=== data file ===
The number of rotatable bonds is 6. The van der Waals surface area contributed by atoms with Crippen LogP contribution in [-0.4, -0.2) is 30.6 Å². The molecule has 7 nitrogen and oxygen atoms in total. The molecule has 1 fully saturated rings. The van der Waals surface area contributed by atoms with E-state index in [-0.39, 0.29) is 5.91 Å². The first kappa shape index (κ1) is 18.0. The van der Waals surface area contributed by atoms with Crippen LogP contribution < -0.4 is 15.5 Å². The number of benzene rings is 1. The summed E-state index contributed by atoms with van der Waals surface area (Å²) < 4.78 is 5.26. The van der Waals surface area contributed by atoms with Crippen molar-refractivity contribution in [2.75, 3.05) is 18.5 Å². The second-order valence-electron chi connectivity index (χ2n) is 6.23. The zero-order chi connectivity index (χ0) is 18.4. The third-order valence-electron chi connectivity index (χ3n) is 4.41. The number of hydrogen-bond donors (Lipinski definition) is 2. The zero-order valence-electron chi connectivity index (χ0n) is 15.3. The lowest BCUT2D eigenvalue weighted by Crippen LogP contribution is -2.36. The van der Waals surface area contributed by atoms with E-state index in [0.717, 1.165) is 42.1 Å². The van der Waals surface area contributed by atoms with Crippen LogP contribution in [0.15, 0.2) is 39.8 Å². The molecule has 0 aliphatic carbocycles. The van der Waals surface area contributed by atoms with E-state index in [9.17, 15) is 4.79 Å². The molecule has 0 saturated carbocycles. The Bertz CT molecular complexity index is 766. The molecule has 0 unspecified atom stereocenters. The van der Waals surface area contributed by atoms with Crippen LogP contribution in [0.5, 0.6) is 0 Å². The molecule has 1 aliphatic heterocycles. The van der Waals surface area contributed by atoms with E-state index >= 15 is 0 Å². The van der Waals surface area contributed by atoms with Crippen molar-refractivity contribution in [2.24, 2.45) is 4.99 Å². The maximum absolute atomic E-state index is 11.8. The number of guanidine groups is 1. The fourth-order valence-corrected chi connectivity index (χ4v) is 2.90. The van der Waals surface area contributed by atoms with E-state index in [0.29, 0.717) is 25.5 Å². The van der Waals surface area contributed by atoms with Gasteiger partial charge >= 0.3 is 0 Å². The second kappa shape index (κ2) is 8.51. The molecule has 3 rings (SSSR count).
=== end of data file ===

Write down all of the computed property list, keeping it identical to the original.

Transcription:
The number of rotatable bonds is 6. The van der Waals surface area contributed by atoms with Crippen LogP contribution in [-0.4, -0.2) is 30.6 Å². The molecule has 7 nitrogen and oxygen atoms in total. The molecule has 1 fully saturated rings. The van der Waals surface area contributed by atoms with E-state index in [-0.39, 0.29) is 5.91 Å². The first kappa shape index (κ1) is 18.0. The van der Waals surface area contributed by atoms with Crippen LogP contribution < -0.4 is 15.5 Å². The number of benzene rings is 1. The summed E-state index contributed by atoms with van der Waals surface area (Å²) < 4.78 is 5.26. The van der Waals surface area contributed by atoms with Crippen molar-refractivity contribution in [2.75, 3.05) is 18.5 Å². The second-order valence-electron chi connectivity index (χ2n) is 6.23. The zero-order chi connectivity index (χ0) is 18.4. The third-order valence-electron chi connectivity index (χ3n) is 4.41. The number of hydrogen-bond donors (Lipinski definition) is 2. The zero-order valence-electron chi connectivity index (χ0n) is 15.3. The lowest BCUT2D eigenvalue weighted by Crippen LogP contribution is -2.36. The van der Waals surface area contributed by atoms with E-state index in [0.717, 1.165) is 42.1 Å². The van der Waals surface area contributed by atoms with Crippen LogP contribution in [0.15, 0.2) is 39.8 Å². The molecule has 0 aliphatic carbocycles. The van der Waals surface area contributed by atoms with E-state index in [9.17, 15) is 4.79 Å². The molecule has 0 saturated carbocycles. The Bertz CT molecular complexity index is 766. The molecule has 0 unspecified atom stereocenters. The van der Waals surface area contributed by atoms with Crippen LogP contribution in [0.5, 0.6) is 0 Å². The molecule has 1 aliphatic heterocycles. The van der Waals surface area contributed by atoms with E-state index >= 15 is 0 Å². The van der Waals surface area contributed by atoms with Crippen molar-refractivity contribution in [2.24, 2.45) is 4.99 Å². The maximum absolute atomic E-state index is 11.8. The number of guanidine groups is 1. The fourth-order valence-corrected chi connectivity index (χ4v) is 2.90. The van der Waals surface area contributed by atoms with E-state index in [0.29, 0.717) is 25.5 Å². The van der Waals surface area contributed by atoms with Gasteiger partial charge >= 0.3 is 0 Å². The second kappa shape index (κ2) is 8.51. The molecule has 3 rings (SSSR count).